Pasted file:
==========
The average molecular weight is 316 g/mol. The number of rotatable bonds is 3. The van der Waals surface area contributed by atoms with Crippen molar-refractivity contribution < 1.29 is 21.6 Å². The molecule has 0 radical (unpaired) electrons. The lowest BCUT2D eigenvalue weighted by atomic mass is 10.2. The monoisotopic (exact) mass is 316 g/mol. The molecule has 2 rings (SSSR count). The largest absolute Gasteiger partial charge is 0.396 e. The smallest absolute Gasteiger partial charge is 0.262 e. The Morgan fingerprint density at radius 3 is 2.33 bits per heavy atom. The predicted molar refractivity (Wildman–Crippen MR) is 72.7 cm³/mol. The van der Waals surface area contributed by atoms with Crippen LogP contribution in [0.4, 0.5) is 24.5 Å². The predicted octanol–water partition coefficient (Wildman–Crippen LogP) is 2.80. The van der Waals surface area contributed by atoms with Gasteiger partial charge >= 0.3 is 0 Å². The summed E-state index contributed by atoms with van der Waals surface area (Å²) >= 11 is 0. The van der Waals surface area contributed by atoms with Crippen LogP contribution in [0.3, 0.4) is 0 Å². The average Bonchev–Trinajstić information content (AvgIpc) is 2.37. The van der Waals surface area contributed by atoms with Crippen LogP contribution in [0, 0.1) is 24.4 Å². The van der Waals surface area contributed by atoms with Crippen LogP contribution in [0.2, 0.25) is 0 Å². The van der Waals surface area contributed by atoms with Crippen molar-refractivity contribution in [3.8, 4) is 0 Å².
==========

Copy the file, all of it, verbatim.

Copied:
The average molecular weight is 316 g/mol. The number of rotatable bonds is 3. The van der Waals surface area contributed by atoms with Crippen molar-refractivity contribution < 1.29 is 21.6 Å². The molecule has 0 radical (unpaired) electrons. The lowest BCUT2D eigenvalue weighted by atomic mass is 10.2. The monoisotopic (exact) mass is 316 g/mol. The molecule has 2 rings (SSSR count). The largest absolute Gasteiger partial charge is 0.396 e. The smallest absolute Gasteiger partial charge is 0.262 e. The Morgan fingerprint density at radius 3 is 2.33 bits per heavy atom. The predicted molar refractivity (Wildman–Crippen MR) is 72.7 cm³/mol. The van der Waals surface area contributed by atoms with Crippen LogP contribution in [0.4, 0.5) is 24.5 Å². The predicted octanol–water partition coefficient (Wildman–Crippen LogP) is 2.80. The van der Waals surface area contributed by atoms with Gasteiger partial charge >= 0.3 is 0 Å². The summed E-state index contributed by atoms with van der Waals surface area (Å²) >= 11 is 0. The van der Waals surface area contributed by atoms with Crippen LogP contribution in [0.3, 0.4) is 0 Å². The average Bonchev–Trinajstić information content (AvgIpc) is 2.37. The van der Waals surface area contributed by atoms with Crippen LogP contribution in [0, 0.1) is 24.4 Å². The van der Waals surface area contributed by atoms with Crippen LogP contribution in [0.2, 0.25) is 0 Å². The van der Waals surface area contributed by atoms with Crippen molar-refractivity contribution in [3.8, 4) is 0 Å².